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Valeria Navarro-Sánchez, Luis Antonio Marín-Castañeda, Cecilia A. Gallegos, Oscar Quiroz, Miguel Ahumada-Ayala
(Department of Biochemistry and Medicine, La Salle University School of Medicine, Mexico City, Mexico)
Am J Case Rep 2020; 21:e928046
Riedel’s thyroiditis is a rare form of immunoglobulin G (IgG) 4-related invasive fibrosis of the thyroid gland; given its scarce incidence, standardized therapeutic guidelines are unavailable. Although complications are unusual, obstructive symptoms produced by the stony-hard goiter may put patients’ lives at risk. The diagnosis must be biopsy-proven, and treatment consists of thyroid hormone replacement and anti-inflammatory drugs, although sometimes thyroidectomy may be required.
CASE REPORT: A 69-year-old woman presented with a 7-month history of progressive hypothyroidism and obstructive dysphagia. On physical examination, she had a large, stony-hard goiter. A Doppler ultrasound study revealed a massive, avascular enlargement of the thyroid gland. A computed tomography scan failed to demonstrate any extrathyroidal extension of the abnormal tissue. A Tru-Cut biopsy of the thyroid was performed. Extensive replacement of thyroid follicles by prominent bands of fibrous tissue was observed, with follicular obliteration and mild focal occlusive phlebitis. A lymphoplasmacytic infiltrate was clearly identified; no oxyphilic nor giant cells were found. On immunohistochemistry, the immunoglobulin G (IgG) 4/IgG ratio in the plasma cell infiltrate was 40%; increased serum IgG4 levels were also found, supporting the diagnosis of Riedel’s thyroiditis. The patient was successfully treated with levothyroxine replacement and tamoxifen with prompt resolution of obstructive symptoms.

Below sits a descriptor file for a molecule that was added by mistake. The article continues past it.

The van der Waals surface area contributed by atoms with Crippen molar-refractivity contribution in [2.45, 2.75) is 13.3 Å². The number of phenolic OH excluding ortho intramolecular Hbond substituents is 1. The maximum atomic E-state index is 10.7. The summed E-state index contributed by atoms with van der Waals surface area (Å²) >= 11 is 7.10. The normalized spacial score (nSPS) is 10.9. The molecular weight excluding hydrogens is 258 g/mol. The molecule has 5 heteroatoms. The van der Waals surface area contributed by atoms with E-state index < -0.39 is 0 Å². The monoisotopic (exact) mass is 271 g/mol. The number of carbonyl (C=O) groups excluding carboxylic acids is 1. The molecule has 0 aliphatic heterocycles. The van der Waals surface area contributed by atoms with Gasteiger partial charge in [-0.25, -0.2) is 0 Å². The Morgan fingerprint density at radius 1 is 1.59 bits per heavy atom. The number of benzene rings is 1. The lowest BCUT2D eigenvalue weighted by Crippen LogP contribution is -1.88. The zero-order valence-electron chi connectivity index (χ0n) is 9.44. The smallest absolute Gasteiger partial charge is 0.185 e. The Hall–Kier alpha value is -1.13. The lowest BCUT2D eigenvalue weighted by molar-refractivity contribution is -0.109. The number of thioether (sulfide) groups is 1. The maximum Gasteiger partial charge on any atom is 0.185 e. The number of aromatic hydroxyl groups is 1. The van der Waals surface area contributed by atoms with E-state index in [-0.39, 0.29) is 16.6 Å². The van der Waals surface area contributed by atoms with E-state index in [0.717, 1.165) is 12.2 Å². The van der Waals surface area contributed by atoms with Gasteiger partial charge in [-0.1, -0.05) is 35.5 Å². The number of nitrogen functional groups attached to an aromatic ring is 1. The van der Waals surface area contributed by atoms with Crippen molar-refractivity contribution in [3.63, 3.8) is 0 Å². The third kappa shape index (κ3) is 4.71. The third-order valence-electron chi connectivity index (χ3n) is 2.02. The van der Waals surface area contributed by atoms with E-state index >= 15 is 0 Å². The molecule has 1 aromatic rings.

CONCLUSIONS: Fibrous thyroiditis should be considered in the differential diagnosis of primary hypothyroidism in a patient with a stony-hard goiter. Although steroids are often used as a therapeutic strategy for this disease, our patient had an excellent therapeutic response to tamoxifen, avoiding adverse effects associated with steroid therapy, the higher cost of monoclonal antibody therapy, and surgery-associated risks.
Keywords: Fibrosis, Goiter, Immunoglobulin G